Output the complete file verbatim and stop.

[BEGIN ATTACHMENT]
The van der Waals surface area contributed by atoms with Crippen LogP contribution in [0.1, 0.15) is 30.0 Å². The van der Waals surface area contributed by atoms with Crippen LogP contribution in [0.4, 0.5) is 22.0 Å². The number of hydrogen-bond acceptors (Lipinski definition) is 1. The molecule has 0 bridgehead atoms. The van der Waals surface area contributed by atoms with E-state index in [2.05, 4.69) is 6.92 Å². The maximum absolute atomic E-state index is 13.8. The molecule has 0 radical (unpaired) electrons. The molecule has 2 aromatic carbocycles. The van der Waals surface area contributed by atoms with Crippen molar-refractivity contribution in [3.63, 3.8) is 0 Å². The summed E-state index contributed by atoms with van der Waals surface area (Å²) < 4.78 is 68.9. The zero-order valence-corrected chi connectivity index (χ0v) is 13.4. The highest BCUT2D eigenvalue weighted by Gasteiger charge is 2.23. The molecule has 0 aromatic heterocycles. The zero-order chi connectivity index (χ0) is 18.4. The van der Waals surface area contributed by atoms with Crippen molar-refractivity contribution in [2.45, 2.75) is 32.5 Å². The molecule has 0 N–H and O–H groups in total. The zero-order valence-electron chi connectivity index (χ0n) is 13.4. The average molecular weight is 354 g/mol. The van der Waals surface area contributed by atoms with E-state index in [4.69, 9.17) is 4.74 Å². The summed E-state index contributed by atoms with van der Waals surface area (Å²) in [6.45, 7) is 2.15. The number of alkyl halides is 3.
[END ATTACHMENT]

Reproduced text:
The van der Waals surface area contributed by atoms with Crippen LogP contribution in [0.1, 0.15) is 30.0 Å². The van der Waals surface area contributed by atoms with Crippen LogP contribution in [0.4, 0.5) is 22.0 Å². The number of hydrogen-bond acceptors (Lipinski definition) is 1. The molecule has 0 bridgehead atoms. The van der Waals surface area contributed by atoms with E-state index in [2.05, 4.69) is 6.92 Å². The maximum absolute atomic E-state index is 13.8. The molecule has 0 radical (unpaired) electrons. The molecule has 2 aromatic carbocycles. The van der Waals surface area contributed by atoms with Crippen molar-refractivity contribution in [3.63, 3.8) is 0 Å². The summed E-state index contributed by atoms with van der Waals surface area (Å²) < 4.78 is 68.9. The zero-order valence-corrected chi connectivity index (χ0v) is 13.4. The highest BCUT2D eigenvalue weighted by Gasteiger charge is 2.23. The molecule has 0 aromatic heterocycles. The zero-order chi connectivity index (χ0) is 18.4. The van der Waals surface area contributed by atoms with Crippen molar-refractivity contribution in [2.45, 2.75) is 32.5 Å². The molecule has 0 N–H and O–H groups in total. The zero-order valence-electron chi connectivity index (χ0n) is 13.4. The average molecular weight is 354 g/mol. The van der Waals surface area contributed by atoms with E-state index in [4.69, 9.17) is 4.74 Å². The summed E-state index contributed by atoms with van der Waals surface area (Å²) in [6.45, 7) is 2.15. The number of alkyl halides is 3.